Philippine President Rodrigo Duterte walking with cadets of the Philippine Military Academy during the Armed Forces anniversary celebration at Camp Aguinaldo in Quezon city, Metro Manila Dec. 21, 2016. Reuters

President Rodrigo Duterte of the Philippines remains steadfast in his controversial war against drugs, promising in a press conference Tuesday morning to protect military and officers who partake in the street killings of suspected traffickers. Duterte, who has encouraged civilians to perform vigilante-style assassinations of criminals, also slammed the United States for its "hypocrisy" in human rights issues around the world, citing the invasion of the Panama canal.

"I am trying to protect the next generation," Duterte said Tuesday.

The Philippines’ war on drugs is linked to at least 5,900 deaths across the country since the president took office in June this year — the majority of those being extrajudicial assassinations. Duterte has called on civilians to take part in an apparent cleansing of the streets, maintaining popularity for repeatedly condemning national crime and vowing to do whatever it takes to eradicate the nation of drug smugglers. The president has even touted his own accounts of killing suspected drug traffickers as the mayor of Davao, the Philippines' third-most populated city, though his spokesperson Ernesto Abella later told reporters not to take his admission literally.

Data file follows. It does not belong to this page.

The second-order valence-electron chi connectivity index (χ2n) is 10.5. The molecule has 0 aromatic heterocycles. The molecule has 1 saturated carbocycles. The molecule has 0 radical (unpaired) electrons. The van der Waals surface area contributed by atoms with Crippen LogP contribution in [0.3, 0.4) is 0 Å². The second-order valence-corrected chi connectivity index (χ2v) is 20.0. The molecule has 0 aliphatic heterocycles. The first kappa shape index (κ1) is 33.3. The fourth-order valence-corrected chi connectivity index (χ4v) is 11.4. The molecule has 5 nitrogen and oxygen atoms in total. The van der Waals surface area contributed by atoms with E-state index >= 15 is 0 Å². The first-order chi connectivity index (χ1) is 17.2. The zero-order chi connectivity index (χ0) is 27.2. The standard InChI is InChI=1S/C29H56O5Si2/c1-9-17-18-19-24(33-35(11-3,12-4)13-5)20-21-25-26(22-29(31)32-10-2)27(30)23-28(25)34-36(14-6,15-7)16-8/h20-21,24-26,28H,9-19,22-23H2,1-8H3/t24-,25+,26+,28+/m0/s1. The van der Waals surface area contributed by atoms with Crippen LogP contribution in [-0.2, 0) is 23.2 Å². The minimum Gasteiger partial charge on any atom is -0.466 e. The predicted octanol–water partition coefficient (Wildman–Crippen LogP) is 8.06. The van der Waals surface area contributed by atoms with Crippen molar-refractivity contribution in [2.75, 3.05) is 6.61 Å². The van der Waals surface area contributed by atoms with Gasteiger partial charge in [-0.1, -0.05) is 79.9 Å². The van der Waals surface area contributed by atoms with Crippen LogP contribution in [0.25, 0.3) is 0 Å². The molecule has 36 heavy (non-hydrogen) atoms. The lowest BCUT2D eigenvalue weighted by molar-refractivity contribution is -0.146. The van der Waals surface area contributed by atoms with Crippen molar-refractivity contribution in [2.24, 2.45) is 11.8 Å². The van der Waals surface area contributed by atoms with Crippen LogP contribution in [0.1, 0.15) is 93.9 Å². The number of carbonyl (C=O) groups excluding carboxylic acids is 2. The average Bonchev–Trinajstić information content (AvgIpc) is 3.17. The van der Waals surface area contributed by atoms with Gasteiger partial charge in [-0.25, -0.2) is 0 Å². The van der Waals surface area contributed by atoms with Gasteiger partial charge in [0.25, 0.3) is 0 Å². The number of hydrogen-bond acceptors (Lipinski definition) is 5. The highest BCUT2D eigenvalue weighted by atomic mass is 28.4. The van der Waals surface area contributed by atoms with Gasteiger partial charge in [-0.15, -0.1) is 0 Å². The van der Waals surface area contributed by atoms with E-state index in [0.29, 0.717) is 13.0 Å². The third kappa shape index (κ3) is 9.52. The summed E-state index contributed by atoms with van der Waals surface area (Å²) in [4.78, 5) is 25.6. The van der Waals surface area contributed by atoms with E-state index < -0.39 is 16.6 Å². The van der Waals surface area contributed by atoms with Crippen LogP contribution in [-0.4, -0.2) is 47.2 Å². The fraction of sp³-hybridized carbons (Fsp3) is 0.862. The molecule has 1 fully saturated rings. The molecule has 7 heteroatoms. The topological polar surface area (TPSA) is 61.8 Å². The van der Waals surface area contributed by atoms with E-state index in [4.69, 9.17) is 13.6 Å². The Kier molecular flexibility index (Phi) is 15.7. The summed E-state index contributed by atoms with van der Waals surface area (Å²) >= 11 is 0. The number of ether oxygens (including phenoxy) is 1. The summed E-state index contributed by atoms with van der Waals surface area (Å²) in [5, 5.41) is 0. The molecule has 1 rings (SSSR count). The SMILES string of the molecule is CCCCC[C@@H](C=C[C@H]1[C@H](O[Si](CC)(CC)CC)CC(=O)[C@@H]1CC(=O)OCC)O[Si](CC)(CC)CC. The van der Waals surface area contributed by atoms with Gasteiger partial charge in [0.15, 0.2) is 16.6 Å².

Meanwhile, protestors throughout the Philippines and around the world have slammed Duterte for "steamrolling the rule of law," claiming his purported war on drugs has only made the country more unsafe.

Duterte continued to fight against his opponents Tuesday, instead spotlighting U.S. interference in the Philippines and demanding the White House stay out of its affairs. "I am criticizing the Obama administration for its shortsightedness, and for pure hypocrisy, including human rights," Duterte said.

Most recently, Duterte criticized the United Nations for comments made by High Commissioner for Human Rights Zeid Ra’ad al-Hussein, who suggested the U.N. perform an investigation into the president’s claims he murdered civilians while in office.

"You do not talk to me like that, you son of a bitch," Duterte said Sunday. "I will burn down the United Nations if you want. I will burn it down if I go to America."

"Duterte is steamrolling the rule of law and its advocates both at home and abroad," Human Rights Watch said in a statement published in August. "He has declared the soaring number of killings of alleged criminal suspects as proof of the 'success' of his anti-drug campaign and urged police to 'seize the momentum'… Other countries, including the United States and European Union members, should make it clear to Duterte that inciting such violence is unacceptable and will reap potentially severe diplomatic and economic costs, beyond the human one."